For example, your NMP is being written for crop years 2016, 2017 and 2018. The actual calendar plan dates are October 1, 2015 – September 30, 2018. In order for any manure to be planned for application after October 1, 2015, the NMP must be submitted to the conservation district in sufficient time (at least 90 days prior to October 1, e.g. May 30 or earlier).

This should allow enough time for the plan to be approved by October 1, 2015 so that you can spread manure according to your plan after that October 1 date.

This policy change regarding NMP submissions will become effective for the 2016 crop year (starting October 1, 2015). Therefore, NMPs for crop year 2016 and beyond must be submitted for review and approval earlier than in the past.  

The question that is being asked by many is “how does this affect me?”  As the responsible party under Act 38 (Pennsylvania’s Nutrient and Odor Management program) and the one that is required to hold a NMP, you need to make sure that your NMPs are submitted and approved prior to the beginning of the crop year.  This will require that NMPs be submitted for review earlier than in the past, probably in April or May (if not earlier) to guarantee that the plan is approved prior to the first planned manure application in the new crop year.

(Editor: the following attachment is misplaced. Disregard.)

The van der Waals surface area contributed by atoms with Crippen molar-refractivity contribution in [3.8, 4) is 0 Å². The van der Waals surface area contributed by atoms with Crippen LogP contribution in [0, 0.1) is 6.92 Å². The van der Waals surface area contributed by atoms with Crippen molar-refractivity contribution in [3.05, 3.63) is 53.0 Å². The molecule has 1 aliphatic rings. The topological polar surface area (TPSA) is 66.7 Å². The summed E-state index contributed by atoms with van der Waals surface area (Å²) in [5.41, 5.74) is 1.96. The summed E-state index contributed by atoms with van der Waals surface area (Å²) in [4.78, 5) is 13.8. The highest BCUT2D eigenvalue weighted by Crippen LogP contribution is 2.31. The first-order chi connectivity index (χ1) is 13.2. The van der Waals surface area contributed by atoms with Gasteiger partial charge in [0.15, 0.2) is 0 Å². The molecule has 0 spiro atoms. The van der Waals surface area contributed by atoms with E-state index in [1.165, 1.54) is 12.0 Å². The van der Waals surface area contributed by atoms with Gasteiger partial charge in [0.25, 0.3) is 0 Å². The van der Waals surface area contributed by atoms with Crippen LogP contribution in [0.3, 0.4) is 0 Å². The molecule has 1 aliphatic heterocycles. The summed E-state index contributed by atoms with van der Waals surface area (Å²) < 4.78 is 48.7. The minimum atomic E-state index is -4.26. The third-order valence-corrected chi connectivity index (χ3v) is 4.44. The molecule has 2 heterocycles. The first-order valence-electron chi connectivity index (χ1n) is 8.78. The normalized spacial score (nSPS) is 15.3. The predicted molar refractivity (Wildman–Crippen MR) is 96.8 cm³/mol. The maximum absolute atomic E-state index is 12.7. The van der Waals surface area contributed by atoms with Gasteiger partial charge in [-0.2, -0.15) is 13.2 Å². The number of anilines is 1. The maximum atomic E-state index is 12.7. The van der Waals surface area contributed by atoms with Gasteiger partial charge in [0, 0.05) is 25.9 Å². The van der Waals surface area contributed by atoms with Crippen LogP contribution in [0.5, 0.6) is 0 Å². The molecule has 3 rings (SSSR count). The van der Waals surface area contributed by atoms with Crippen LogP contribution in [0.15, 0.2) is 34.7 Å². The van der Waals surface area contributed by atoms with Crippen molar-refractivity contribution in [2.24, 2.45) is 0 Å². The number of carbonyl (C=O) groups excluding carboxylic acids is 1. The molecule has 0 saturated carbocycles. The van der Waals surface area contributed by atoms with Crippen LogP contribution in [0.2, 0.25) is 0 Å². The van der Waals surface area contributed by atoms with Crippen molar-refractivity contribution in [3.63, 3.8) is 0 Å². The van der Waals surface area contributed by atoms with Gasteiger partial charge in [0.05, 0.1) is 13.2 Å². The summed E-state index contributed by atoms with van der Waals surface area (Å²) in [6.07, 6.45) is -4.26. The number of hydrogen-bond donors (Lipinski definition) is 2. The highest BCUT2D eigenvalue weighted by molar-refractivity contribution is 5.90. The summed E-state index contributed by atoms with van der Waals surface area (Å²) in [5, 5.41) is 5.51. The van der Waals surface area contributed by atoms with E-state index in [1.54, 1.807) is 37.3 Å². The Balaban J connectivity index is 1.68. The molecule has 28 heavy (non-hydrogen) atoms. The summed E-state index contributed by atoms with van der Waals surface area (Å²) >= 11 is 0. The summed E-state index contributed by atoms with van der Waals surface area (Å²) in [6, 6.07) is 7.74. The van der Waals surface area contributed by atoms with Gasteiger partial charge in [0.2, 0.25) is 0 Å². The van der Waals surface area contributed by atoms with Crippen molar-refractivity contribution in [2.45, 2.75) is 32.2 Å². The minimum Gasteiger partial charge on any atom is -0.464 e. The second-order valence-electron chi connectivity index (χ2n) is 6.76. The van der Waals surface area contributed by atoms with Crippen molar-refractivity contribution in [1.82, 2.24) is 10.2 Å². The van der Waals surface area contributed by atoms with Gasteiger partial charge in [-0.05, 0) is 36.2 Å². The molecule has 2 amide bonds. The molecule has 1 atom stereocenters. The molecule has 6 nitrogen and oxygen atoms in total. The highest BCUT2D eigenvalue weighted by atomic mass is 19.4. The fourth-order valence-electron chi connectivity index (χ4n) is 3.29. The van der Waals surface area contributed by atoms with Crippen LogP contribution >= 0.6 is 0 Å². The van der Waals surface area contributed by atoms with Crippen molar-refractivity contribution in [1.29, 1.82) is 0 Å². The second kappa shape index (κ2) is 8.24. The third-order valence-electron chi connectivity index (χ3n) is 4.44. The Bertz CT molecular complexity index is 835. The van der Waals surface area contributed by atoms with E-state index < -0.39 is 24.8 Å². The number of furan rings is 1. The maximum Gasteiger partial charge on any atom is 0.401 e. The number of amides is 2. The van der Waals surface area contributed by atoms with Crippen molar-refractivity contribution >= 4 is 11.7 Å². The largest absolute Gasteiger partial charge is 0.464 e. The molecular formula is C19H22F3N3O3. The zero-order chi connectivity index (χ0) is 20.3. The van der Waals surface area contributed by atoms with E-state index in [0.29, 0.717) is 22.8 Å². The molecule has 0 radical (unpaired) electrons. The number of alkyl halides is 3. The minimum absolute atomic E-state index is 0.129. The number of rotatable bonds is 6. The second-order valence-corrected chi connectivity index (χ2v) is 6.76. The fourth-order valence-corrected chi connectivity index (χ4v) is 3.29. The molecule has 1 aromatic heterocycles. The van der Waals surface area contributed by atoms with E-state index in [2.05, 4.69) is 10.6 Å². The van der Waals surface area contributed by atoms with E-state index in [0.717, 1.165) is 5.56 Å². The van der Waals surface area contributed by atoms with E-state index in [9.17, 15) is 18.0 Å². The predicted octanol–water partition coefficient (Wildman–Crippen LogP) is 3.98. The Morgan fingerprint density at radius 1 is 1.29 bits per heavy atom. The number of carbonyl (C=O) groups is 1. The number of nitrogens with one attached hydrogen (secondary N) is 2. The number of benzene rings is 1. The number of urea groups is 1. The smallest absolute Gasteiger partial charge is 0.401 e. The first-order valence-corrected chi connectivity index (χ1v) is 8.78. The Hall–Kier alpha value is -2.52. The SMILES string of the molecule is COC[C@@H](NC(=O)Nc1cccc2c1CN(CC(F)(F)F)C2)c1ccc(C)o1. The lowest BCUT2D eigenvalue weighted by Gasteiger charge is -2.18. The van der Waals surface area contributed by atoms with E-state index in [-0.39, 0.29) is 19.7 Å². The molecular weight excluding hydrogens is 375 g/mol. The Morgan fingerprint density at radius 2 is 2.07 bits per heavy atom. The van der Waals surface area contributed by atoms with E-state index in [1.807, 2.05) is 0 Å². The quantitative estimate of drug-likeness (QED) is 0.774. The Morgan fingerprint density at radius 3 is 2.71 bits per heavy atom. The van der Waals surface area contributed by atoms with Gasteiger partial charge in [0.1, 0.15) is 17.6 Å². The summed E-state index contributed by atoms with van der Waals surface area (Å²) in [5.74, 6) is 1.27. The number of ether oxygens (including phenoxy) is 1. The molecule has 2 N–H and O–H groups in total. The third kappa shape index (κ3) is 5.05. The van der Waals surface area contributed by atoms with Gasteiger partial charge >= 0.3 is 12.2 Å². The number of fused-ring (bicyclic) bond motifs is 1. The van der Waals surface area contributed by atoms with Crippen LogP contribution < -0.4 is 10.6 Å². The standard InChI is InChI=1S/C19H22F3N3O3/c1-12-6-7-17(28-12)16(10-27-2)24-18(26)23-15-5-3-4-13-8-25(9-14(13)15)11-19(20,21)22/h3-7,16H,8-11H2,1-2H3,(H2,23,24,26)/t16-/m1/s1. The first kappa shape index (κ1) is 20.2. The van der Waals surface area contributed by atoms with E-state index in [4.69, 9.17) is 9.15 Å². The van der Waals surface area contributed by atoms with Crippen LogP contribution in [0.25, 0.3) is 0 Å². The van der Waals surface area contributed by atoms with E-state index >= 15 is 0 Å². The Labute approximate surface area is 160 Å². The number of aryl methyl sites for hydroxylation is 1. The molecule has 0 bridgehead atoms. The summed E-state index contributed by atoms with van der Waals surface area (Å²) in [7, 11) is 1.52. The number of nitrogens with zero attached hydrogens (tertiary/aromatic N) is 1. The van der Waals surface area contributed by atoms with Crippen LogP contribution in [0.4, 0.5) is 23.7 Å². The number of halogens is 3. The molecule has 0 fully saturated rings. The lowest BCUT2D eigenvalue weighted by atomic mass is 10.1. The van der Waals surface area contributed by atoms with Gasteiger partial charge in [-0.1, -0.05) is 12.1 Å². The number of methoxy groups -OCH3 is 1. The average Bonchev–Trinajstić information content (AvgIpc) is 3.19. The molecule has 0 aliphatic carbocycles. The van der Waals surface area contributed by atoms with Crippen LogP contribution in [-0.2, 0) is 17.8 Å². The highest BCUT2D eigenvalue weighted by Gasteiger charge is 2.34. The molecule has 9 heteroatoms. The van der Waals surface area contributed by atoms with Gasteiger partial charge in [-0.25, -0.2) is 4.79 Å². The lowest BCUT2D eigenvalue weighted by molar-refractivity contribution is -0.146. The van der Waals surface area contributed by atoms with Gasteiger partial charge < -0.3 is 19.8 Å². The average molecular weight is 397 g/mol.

In addition, please note that the PA DEP emergency response number has changed and the new number should be updated on your current emergency response plan (ERP):  1-866-825-0208.

If you have any questions, feel free to contact your Agricultural Resource Conservationist:

Christine Esterline : 610-372-4657 Ext. 210 or Christine.Esterline@berkscd.com

Jeff Overstreet: 610-372-4657 Ext. 206 or Jeff.Overstreet@berkscd.com

Olivia Carlson: 610-372-4657 Ext. 208 or Olivia.Carlson@berkscd.com

Ag Territories Nov 2014

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What Cover Crop Should I Plant?

                     What Cover Crop Should I Plant?

Re-posted from Penn State Extension’s Field Crops Newsletter, August 26, 2014.  Click here for original post. 

Keep your goals in mind when selecting cover crops and cover crop mixtures.